OCT 03, 2017 4:56 PM PDT

Here's Why Some Planes Can Fly Upside-Down

WRITTEN BY: Anthony Bouchard

Not all airplanes are created equally. Some are designed for slow and steady long-distance flights, while others are made for faster, short-distance flights (even while upside-down). The latter are usually light and agile aircraft with characteristics designed specifically for the job intended to carry out.

In each different type of airplane exists a distinct wing design that manipulates the incoming air in various ways. The result? - Varying levels of performance.

Commercial airplanes have thicker wings with a bubbled top and flat underside, which helps push the air underneath to generate lift for the rest of the aircraft. Many military fighter jets have similar wing designs, although thinner, because these aircraft need to travel at higher rates of speed.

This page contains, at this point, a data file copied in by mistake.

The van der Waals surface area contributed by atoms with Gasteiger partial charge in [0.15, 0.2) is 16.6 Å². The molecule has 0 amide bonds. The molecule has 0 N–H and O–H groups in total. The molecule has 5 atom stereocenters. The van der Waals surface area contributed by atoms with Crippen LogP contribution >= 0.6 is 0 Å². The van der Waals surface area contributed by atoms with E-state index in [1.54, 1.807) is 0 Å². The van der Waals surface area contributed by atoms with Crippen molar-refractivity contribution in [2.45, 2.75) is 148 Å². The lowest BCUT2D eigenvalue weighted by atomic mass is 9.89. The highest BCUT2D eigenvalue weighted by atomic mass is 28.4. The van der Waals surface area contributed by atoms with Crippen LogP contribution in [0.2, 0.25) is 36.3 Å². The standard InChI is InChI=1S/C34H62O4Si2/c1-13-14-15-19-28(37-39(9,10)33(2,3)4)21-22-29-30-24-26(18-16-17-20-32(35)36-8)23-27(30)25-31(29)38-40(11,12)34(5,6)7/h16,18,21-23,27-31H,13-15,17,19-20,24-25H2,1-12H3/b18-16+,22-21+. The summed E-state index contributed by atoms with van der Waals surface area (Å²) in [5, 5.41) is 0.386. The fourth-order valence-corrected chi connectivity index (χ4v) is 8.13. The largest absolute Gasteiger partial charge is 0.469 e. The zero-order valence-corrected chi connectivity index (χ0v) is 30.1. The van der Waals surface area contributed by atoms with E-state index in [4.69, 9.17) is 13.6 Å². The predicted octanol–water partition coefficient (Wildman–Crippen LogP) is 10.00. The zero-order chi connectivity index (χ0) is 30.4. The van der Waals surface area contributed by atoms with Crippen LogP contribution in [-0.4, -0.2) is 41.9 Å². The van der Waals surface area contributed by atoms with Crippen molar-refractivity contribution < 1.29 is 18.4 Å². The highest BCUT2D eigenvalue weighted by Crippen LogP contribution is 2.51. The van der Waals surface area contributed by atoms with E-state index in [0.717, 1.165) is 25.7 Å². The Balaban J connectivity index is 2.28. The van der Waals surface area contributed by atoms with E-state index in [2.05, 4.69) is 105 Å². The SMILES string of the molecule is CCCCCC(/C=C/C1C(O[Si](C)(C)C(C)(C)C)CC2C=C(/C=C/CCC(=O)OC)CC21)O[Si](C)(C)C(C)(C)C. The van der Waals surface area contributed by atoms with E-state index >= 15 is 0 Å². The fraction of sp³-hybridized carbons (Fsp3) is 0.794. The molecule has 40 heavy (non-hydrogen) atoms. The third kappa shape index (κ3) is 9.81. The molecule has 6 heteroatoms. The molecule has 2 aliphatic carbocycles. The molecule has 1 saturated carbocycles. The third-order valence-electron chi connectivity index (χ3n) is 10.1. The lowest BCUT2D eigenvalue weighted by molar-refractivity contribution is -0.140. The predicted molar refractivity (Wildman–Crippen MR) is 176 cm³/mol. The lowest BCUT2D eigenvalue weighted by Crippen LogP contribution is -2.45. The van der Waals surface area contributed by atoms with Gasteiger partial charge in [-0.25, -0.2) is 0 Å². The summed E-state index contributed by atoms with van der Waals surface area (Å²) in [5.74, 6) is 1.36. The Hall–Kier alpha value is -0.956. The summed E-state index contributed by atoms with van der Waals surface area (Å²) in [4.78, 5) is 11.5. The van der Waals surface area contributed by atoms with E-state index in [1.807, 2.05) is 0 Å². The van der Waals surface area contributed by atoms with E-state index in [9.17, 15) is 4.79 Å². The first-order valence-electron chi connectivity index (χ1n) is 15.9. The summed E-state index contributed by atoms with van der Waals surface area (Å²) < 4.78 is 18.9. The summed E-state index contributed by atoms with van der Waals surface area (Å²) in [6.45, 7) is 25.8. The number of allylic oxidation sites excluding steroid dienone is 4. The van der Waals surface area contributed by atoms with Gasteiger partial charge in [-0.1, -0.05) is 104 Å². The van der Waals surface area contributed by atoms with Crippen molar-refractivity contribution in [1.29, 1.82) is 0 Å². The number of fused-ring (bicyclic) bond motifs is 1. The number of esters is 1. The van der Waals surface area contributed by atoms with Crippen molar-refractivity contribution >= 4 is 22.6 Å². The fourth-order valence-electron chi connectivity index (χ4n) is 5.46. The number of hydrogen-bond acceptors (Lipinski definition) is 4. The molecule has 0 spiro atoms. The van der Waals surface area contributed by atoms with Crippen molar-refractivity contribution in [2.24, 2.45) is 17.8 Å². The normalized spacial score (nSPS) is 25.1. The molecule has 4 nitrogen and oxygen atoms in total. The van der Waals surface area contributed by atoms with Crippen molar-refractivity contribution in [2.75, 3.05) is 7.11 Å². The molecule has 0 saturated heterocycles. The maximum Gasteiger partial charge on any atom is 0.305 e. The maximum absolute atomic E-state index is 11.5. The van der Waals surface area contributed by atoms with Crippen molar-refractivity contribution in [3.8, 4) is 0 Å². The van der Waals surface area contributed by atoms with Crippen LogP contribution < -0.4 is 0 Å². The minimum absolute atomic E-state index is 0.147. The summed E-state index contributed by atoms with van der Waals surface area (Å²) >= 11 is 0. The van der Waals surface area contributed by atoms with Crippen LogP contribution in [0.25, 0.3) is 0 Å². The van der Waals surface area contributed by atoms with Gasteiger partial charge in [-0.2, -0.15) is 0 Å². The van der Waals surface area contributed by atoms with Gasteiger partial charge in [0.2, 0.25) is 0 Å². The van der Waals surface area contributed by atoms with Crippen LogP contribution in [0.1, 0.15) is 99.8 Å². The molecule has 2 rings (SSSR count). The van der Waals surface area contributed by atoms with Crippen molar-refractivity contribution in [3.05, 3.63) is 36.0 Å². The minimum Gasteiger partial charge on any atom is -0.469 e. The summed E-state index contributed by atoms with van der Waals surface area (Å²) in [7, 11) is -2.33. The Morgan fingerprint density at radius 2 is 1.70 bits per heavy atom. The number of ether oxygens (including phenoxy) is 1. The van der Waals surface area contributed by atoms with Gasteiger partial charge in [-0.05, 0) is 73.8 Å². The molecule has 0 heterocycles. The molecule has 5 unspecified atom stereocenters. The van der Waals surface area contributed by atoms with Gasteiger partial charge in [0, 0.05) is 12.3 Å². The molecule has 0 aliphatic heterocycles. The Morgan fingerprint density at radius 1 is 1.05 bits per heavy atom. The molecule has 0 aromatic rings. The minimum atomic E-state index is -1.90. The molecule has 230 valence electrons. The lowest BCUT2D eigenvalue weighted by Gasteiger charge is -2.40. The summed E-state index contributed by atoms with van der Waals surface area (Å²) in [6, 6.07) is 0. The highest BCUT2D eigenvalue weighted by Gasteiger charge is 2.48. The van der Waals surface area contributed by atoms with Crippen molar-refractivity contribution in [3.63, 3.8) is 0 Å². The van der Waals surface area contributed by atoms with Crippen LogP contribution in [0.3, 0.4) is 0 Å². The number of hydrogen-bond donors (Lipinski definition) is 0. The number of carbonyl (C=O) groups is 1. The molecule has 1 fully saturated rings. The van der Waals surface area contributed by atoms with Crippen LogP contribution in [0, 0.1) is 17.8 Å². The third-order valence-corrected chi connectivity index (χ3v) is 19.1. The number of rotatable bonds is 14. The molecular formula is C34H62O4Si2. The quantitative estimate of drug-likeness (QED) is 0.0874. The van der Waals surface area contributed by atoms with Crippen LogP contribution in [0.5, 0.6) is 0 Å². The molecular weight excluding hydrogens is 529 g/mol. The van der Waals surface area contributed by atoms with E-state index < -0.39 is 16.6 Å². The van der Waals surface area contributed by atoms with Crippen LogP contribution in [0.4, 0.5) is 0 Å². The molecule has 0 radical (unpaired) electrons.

Airplanes that fly upside down, like stunt planes, need double-duty wings that can push air either over or under the wing, depending on the angle of attack. These kinds of planes have symmetrical wing shapes, enabling the pilot can rotate the aircraft a full 180º and keep the plane airborne in any orientation.

Most non-stunt aircraft don't have symmetrical wings because they're unnecessary and asymmetrical wings are more fuel efficient.

About the Author
Fascinated by scientific discoveries and media, Anthony found his way here at LabRoots, where he would be able to dabble in the two. Anthony is a technology junkie that has vast experience in computer systems and automobile mechanics, as opposite as those sound.
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